Authority and legitimacy
Authority, in a political sense, is different from political power in that it implies legitimacy and acceptance; it implies that the person or state exercising power has a perceived right to do so. Legitimacy is an attribute of government gained through the acquisition and application of power in accordance with recognized or accepted standards or principles.
Three sources of legitimacy for authority, known as the tripartite classification of authority.
three reasons why people follow the orders of those who give them:
Traditional authorities receive loyalty because they continue and support the preservation of existing values, the status quo, called “the authority of the eternal yesterday”.Patriarchal (and more rarely matriarchal) societies gave rise to hereditary monarchies where authority was given to descendants of previous leaders. Followers submit to this authority because “we’ve always done it that way.” Examples of traditional authoritarians include absolute monarchs.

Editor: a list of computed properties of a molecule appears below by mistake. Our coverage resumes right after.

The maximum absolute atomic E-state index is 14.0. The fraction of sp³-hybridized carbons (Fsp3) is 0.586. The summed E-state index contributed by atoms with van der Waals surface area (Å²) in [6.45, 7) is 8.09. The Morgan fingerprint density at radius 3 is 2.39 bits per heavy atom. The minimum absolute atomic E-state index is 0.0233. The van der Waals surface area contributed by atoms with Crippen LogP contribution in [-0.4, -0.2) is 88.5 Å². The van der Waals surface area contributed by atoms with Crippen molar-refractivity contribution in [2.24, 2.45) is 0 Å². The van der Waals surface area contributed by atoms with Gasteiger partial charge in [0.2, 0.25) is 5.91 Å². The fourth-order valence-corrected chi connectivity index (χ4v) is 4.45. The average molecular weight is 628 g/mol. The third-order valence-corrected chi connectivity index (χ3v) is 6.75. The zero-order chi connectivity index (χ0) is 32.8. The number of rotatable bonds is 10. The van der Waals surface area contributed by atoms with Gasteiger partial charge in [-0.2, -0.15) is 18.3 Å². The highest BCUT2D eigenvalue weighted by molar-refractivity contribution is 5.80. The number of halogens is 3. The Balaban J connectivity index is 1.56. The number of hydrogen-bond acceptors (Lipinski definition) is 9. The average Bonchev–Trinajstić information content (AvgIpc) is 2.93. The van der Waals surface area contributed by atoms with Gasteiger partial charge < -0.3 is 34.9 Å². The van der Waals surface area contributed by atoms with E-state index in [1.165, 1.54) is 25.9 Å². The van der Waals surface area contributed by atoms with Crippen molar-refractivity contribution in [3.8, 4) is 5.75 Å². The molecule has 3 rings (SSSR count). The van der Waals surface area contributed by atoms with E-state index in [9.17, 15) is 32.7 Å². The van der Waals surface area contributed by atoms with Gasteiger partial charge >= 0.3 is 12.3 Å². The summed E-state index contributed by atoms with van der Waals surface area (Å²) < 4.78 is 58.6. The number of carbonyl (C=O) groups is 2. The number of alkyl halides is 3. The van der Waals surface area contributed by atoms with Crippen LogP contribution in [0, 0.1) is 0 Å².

Charismatic authority grows out of the personal charm or the strength of an individual personality . Charismatic regimes are often short-lived, seldom outliving the charismatic figure that leads them. For a charismatic regime to survive the rule of the individual personality, it must transform its legitimacy into a different form of authority.
Legal-rational authorities receive their ability to compel behavior by virtue of the office that they hold. It is the authority that demands obedience to the office rather than the office holder; Weber identified “rationally-created rules” as the central feature of this form of authority. Modern democracies are examples of legal-rational regimes. People also abide by legal-rational authority because it makes sense to do so for their own good, as well as for the greater good of society.
These three forms of authority are said to appear in a “hierarchical development order”; states progress from charismatic authority, to traditional authority, and finally reach the state of rational-legal authority which is characteristic of a modern liberal democracy.